Homily for September 20

Homily for the Twenty-fifth Sunday in Ordinary Time
(Scriptures for today's Mass)

Audio for homily

(I preached this homily at several Masses, including one at which we
honored couples celebrating wedding anniversaries, so the audio 
includes a reference to that occasion.)

Who would be the person in your life,
either now or maybe some time ago,
who would be the person in your life
who best fits the description
we find in the Letter of James?

Who’s the person in your life who is, or who was:
gentle, not rough
peaceable, not irksome,  
compliant, not cantankerous,
merciful, not resentful,
constant, not fickle,
sincere, not deceptive
a source of goodness, not of harm?

There’s only one thing better than having such a person in your life
and that’s being such a person in the lives of others.

And that’s precisely the message James offers in this passage.
And James doesn’t fail to point out
that such gifts are not naturally ours to give and receive
but rather are cultivated and harvested when, with God’s help,
we engage the conflicts within us,
the inner wars of our desires, needs and self-interest,
in our own hearts,
and allow the wisdom of God’s grace to bring order to our chaos
and peace to our passions.

And how does that happen?

The process is so simple we may have totally missed it
when Jesus answered that question in today’s gospel.
The peace we ultimately long for comes
when we put others, not ourselves, first.

As Pope Francis travels this week in Cuba and in the U.S.,
I believe it’s safe to predict that this sentiment
will be at the heart of all his homilies, speeches and messages:
“If you wish to be first,
you shall be the last of all and the servant of all.”

And you don’t have to think much longer than a few minutes
to see how clearly that sentiment goes against the grain
of so many things our culture, economy and democracy hold dear.

Whatever you may think about Pope Francis
- and to be sure, he is loved by many but certainly not by all –
whatever your thoughts about him you cannot deny
how seriously he takes a scripture like today’s gospel.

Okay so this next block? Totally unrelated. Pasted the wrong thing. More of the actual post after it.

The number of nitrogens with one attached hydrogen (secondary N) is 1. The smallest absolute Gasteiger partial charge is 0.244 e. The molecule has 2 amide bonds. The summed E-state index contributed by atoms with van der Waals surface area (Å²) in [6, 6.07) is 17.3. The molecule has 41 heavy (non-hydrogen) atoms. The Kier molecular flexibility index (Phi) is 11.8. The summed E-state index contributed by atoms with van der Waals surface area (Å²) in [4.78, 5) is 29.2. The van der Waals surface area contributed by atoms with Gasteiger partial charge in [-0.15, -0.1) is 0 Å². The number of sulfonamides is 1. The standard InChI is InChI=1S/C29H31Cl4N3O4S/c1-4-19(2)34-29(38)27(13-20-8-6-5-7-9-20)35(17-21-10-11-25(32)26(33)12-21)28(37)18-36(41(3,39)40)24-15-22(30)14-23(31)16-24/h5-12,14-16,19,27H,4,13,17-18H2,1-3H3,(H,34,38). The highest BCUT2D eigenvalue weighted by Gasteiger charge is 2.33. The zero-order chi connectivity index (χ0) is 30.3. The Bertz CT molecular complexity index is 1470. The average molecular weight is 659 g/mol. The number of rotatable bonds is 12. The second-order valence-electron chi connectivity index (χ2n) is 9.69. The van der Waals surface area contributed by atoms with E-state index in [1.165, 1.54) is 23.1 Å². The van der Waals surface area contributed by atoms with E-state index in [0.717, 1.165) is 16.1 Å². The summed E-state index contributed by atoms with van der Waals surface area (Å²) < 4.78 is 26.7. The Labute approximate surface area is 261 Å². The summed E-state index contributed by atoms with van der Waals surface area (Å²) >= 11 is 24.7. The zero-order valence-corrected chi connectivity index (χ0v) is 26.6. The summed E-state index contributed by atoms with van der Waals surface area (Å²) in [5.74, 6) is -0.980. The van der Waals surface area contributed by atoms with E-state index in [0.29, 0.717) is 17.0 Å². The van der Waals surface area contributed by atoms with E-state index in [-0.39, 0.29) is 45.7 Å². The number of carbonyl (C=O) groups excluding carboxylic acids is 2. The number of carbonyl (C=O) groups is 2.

Francis is convinced in his heart of hearts
- that the suffering of the Cross is the path to peace,
- that the mercy of the Cross is meant for all and in a special way
intended for those who are most easily and frequently cast aside,
- and that we who call ourselves Christian, each one of us,
is called to nothing less than self-giving love of Jesus.

Does that mean each of us looks to be crucified?
But it does mean that I look this week – even today –
to how I can be in the lives of others
the gentle, peaceable, compliant, merciful, constant,
sincere, good person
that I hope and pray others might be in my life.

And that begins simply, with each of us looking for ways
to put others needs ahead of our own,
to serve others before serving ourselves,
to welcome into our lives, in Christ’s name,
especially those who are unwelcome in so many placesa.

Easy? No.
Doable? Yes.
A step at a time, a deed at a time, a day at a time…

And right here at this table,
in the shadow of the altar of the Cross,
we will be nourished for becoming just such persons
when we receive the life and grace of Jesus
in the Bread and Cup of the Eucharist.

May the mystery we celebrate and receive
make us strong for serving the needs of others
ahead of our own – this week – and even this day:
one step, one deed, one day at a time.


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